More than 4,000 Google Play apps silently collect a list of all other installed apps in a data grab. Even if they don’t have permission to access your GPS or camera, they can still read other sensors and learn a lot more than you’d think.

Wonder where it might come in handy? Well, some apps with malicious intent might use the device’s gyroscope, accelerometer, and magnetometer sensor to track your location. In that case, this may come in handy. Or the device gyroscope sensor could also be used as a keylogger. So in those cases, you might consider finding the means to turn off the sensors. However, if you’re on Android 10, you don’t need to worry about this.

Android 10 has redefined the permission manager thereby giving more privacy control to the users. Adding to that, it also has a hidden feature that allows you to turn off all the device sensors.

Now, there’s a hidden Quick Setting tile that will disable all of these extraneous sensors in a single tap. When you activate it, the proximity sensor, ambient light sensor, gyroscope, magnetometer, and all other sensors will stop recording data. Combine this with the existing toggles for Wi-Fi, Bluetooth, GPS, and others, and you can put an end to even the most creative digital spying techniques.

On that note, here are the guide to turn off the sensors on Android 10 devices.

Enable Developer Options

First, open the Settings app and select “About phone,” then tap the “Build number” entry 7 times. When you do this, a message will pop up saying “you are a developer”. Type in your PIN when prompted and you will have unlocked an extra settings menu called “Developer options.”

Enable the Sensor Toggle

Now tap on “System” from within the Settings app, then choose “Advanced” and select “Developer options.” Scroll down a tiny bit and select “Quick settings developer tiles.” From there, enable the toggle next to “Sensors Off,” then you’ll immediately see a new toggle in your Quick Settings when you swipe down from the top of any page.

Once you tap this “Sensors Off” button, it will turn off your compass, proximity sensor, accelerometer, gyroscope, and any other sensors. Bluetooth, Wi-Fi, and GPS are not affected since they have their own toggles. While your sensors are turned off, note that features that rely on them will be broken.



I'm Funsho, a lover of anything technology. I have an uncontrollable passion for sharing the latest and trending tech-related ideas and information.


  • Adekoya Michael, August 22, 2020 @ 9:09 pm Reply

    Am not seeing any sensor off displaying after the first process of enable developer option…am only seeing “show layout bound- window animation scale …

    • Shelaf, August 22, 2020 @ 9:32 pm Reply

      I hope you are using Android Q?
      If so, please follow the instruction carefully to get it done.

  • Taofeek Oladejo, August 23, 2020 @ 7:35 am Reply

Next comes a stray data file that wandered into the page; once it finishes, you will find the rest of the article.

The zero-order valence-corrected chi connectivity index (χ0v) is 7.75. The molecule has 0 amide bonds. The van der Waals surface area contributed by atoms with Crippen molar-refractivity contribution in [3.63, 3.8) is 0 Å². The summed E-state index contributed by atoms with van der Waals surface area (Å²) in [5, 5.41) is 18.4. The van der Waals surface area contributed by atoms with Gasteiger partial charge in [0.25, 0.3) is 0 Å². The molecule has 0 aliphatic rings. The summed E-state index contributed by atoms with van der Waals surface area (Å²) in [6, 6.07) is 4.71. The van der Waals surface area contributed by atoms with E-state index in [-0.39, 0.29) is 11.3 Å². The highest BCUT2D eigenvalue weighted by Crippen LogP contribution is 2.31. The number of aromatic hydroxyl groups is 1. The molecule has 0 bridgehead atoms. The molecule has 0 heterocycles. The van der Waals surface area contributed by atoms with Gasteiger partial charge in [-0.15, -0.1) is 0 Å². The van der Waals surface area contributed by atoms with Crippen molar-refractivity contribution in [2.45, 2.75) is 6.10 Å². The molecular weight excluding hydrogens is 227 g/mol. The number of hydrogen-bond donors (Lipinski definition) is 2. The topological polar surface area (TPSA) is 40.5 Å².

Can you tell me the work of all this sensor

    • Shelaf, August 23, 2020 @ 4:14 pm Reply

      Hi Taofeek,
      Thank you for asking this good question.
      The proximity sensor is responsible for turning your screen off when you put your phone to your ear, in order to answer a call.
      The proximity sensor is a hidden function in your phone which was turned ON from the manufacturer, the above tutorial will just help you to move the hidden sensor to the Quick Settings area in your device for you to have full control over it.
      Once you can see it easily in the Quick Settings area, you can decide to turn it OFF or ON when ever the needs arise.

      Apart for turning your screen off when you put your phone to your ear, there are a lot of cool things that are made possible with proximity sensor, which I will soon write an article on it and published it for you guys, so I’m not advice anybody to it OFF permanently unless you noticed that a hacker dumped a backdoor in your device to spy on your activities.

  • Muonelo Emma, August 23, 2020 @ 11:03 am Reply

    Thanks man, am on android 10 and it went smooth

    • Shelaf, August 23, 2020 @ 4:29 pm Reply

      I’m really glad to hear that. Thanks a lot for your time to drop the testimony.

  •, August 23, 2020 @ 11:52 am Reply

    awesome content i love it, i like this blog i am member into this blog for many years i am always receiving mails from this nice blogger. Can you please visit my website for more technology information

  • Martins, August 25, 2020 @ 5:55 am Reply

    Mr. Shelaf thanks for the article, is this same as light sensing on my Samsung S20 Ultra ?

  • kwesi, September 7, 2020 @ 2:35 pm Reply

    Thank you so much. Gadgets sometimes give me the impression I’m on stranger tides,thanks for acquainting me with this useful post on here.

    • Shelaf, September 9, 2020 @ 8:58 pm Reply

      You are welcome.
      I’m glad you found this useful!

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